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re: Are Americans Ruining Smooth?
Posted by Independent Thinker
7/12/2003  5:13:00 AM
Jonathan raises an interesting point about a special smooth action that may not appear in standard:


Normally when dancing a Twinkle, for example, I would sway left from 2-3 as man. But if I were to release the LH-RH connection and open the "V" to a wider angle (as in a Flip-Flop), I would be more likely to take just the opposite sway -- to the right. I would then switch to left sway for steps 5-6, as I flip-flop to CPP.

This type of sway would be terrible if you keep a traditional closed position hold, but the open promenade position affords you the space you need to sway right and still maintain a positive direction as you step into PP.


I think I generally agree with you about the execution of this action, however I feel that it is fairly consistent with the underlying rules that govern standard technique. Two specific comments:

1) I'm moving in opposition to my parnter on these (typically crossing eachother's paths) and that is going to change the relationship between the direction in which I'm leading her and the direction in which I'm taking my own body - even if we aren't touching or even both on the floor when I try it.

2) I think of these figures as somewhere between a feather with waltz rise and a closed telemark (and their mirror images). Both of those are outside partner figures, and because of that there is going to be some change in the sway that feels right to me. In standard, the ISTD gives a R sway for the feather, and though the book claims it should be straight I would guess I'm presently using a bit of R sway when I step outside partner in the closed hover telemark too.
re: Are Americans Ruining Smooth?
Posted by Independent Thinker
7/12/2003  5:17:00 AM
Oops, here I go again... Obviously the hover telemark is not an outside partner figure, but it sets up for one - and I'm already thinking about that.
re: Are Americans Ruining Smooth?
Posted by CampionDancesportKC
7/19/2003  9:51:00 PM
Dear Indy-

Of course American social schools are butchering smooth and smooth technique. A glance at the history of the American franchise dance schools will tell you that they have not historically been very concerned with turning out well educated dancers. The very reason the American styles were originally created was to enable American franchise schools to commercialize dancing here in the US for an adult social market.

When I began dancing many years ago I was trained at two major franchise schools...their technique and training programs were abysmal. However, their sales training was first class, and we typically devoted about twice as much time to sales training as to dance training. C'est la vie. After several years I was lucky enough to find qualified instructors who opened my eyes to many elements of dance I had NEVER EVEN HEARD OF in my original training.

The United States seems to be in a painful transition right now...trying to make the jump from the passe commercialized "American" styles taught by entrenched franchises, to International style dancing and the "new" American Smooth which proceeds quite naturally from an understanding of Int. Standard (Modern if you prefer).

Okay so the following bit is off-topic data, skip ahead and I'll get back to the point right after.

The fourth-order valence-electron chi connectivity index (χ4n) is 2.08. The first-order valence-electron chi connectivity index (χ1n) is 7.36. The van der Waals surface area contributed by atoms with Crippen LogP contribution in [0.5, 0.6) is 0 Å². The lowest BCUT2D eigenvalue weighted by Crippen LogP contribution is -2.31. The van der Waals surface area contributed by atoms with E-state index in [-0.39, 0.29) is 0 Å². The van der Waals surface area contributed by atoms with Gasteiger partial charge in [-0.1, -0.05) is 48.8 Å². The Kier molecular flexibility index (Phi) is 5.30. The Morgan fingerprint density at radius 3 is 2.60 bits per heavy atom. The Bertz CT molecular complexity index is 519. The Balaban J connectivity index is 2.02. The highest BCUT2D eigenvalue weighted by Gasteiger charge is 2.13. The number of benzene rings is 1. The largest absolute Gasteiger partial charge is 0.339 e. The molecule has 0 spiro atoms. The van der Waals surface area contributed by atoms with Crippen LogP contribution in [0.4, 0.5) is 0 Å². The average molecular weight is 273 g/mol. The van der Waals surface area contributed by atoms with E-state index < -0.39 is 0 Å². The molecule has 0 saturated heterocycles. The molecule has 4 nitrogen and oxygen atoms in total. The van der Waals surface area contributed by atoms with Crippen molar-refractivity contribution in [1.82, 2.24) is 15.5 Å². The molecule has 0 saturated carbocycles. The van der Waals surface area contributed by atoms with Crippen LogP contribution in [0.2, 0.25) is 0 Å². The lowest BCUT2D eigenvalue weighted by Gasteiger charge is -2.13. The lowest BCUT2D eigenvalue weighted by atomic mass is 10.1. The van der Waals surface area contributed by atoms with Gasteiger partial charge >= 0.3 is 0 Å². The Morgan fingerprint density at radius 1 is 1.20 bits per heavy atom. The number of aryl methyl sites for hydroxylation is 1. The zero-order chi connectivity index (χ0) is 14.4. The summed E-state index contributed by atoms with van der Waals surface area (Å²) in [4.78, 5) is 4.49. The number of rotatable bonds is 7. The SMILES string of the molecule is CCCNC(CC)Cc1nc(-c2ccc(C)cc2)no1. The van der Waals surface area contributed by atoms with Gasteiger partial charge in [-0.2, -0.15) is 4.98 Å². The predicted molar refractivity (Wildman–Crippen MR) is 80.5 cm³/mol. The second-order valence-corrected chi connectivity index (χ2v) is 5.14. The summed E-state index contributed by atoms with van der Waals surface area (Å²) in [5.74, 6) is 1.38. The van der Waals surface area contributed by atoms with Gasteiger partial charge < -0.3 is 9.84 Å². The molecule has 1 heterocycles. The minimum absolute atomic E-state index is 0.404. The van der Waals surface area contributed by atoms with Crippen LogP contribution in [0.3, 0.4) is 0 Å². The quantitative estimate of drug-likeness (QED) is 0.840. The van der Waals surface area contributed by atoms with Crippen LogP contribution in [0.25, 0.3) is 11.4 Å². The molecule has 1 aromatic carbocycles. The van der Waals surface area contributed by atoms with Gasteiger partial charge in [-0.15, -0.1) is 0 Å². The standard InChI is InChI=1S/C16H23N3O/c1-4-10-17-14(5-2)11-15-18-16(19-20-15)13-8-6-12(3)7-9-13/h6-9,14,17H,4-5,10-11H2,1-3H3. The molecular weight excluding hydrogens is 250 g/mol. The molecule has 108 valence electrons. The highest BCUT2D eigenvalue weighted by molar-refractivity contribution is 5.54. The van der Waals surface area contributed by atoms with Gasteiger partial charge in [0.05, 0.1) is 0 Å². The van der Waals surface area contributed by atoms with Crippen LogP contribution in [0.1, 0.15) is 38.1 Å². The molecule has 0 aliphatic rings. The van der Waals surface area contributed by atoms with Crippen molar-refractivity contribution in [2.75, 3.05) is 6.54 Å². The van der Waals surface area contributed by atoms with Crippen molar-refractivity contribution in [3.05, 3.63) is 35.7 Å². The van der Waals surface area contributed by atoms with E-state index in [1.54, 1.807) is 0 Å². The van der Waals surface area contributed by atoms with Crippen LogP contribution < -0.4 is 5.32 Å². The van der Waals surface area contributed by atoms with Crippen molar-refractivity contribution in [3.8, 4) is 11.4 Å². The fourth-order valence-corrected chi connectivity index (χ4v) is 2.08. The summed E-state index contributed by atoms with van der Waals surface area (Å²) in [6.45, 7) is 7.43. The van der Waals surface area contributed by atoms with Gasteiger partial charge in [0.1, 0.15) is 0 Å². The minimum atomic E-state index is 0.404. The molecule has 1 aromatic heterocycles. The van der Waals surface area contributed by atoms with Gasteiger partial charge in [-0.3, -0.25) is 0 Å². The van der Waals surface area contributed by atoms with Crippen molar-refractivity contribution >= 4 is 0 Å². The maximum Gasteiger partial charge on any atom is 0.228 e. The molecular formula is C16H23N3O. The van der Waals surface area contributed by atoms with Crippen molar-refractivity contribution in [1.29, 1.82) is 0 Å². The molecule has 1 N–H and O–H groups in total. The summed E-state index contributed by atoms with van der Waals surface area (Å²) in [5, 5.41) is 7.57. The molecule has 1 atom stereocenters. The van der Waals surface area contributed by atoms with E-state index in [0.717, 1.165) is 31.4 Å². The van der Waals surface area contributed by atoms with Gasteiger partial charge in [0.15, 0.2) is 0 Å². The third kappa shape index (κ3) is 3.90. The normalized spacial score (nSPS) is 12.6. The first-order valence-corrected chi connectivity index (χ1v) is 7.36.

The transition unfortunately leaves a large number of traditionally trained instructors wanting to butcher smmoth and arguing heatedly against it's natural relation to Standard. It is understandably a difficult change to make for those who have made a living teaching the old smooth for 20 years or more. They are not only concerned about changing their own dancing but are uncertain if the new techniques will sell well to social students. Have you noticed that Standard in the US is typically considered a style for "serious" or "dedicated" dancers only? It is often dismissed as too challenging for social students.

Besides, in many areas of the US it is still impossible (I'm not kidding) to find a reputable instructor of Standard and Latin! Even teachers and studios who want to change and grow in their dancing may not be able to do so.

Not to fear Indy, some chain schools can be relied upon to butcher not only Smooth but also Rhythm and Latin. Yet Latin competition has been steadily improving in the US of late. The US Junior Dancesport competitors are dragging us out of the dark ages Slowly but surely the US will have to _sway_ into compliance with the rest of the world, if we ever hope to create competent dancers.
re: Are Americans Ruining Smooth?
Posted by OldHag
7/20/2003  8:18:00 AM
Are Americans ruining smooth?

This question is wrongheaded. Smooth is an american style of dance. It is not Standard. The two styles do not serve the same purpose. Standard is by and large a competitive activity and, in Europe, for example, is taken up at a young age when a person is willing or forced to spend long hours learning and physically mastering to one degree or another the basic priciples of movement (that of the body weight/mass, in particular). Smooth was originally conceived of as an artifice to get americans dancing who generally take up the activity in adulthood and are not going to be willing to start at square one learning basic principles of quality movement, etc. That is still the case. What then happens, however, is that at the competitive level in the u.s., and i'll confine my remarks to the professional ranks, there is a pretense of infusing Smooth with Standard. I say this is a pretense because at this moment in time very few american Smooth competitors possess the sort of physical skills associated with quality Standard dancing, because they too began ballroom dancing as young adults. There's a lot of mostly ill-informed yakking about technical details (footwork, swing/sway, etc.) memorized from "The Ballroom Technique" and/or imperfectly recalled through the haze of mostly scatter-shot coachings with, at best, qualified European/Asian Standard professionals and, at worst, americans who, with a handful of exceptions, masquerade as Standard coaches, but no deeper understanding of WHY these details are prescribed and certainly no physical ability to put them into practice.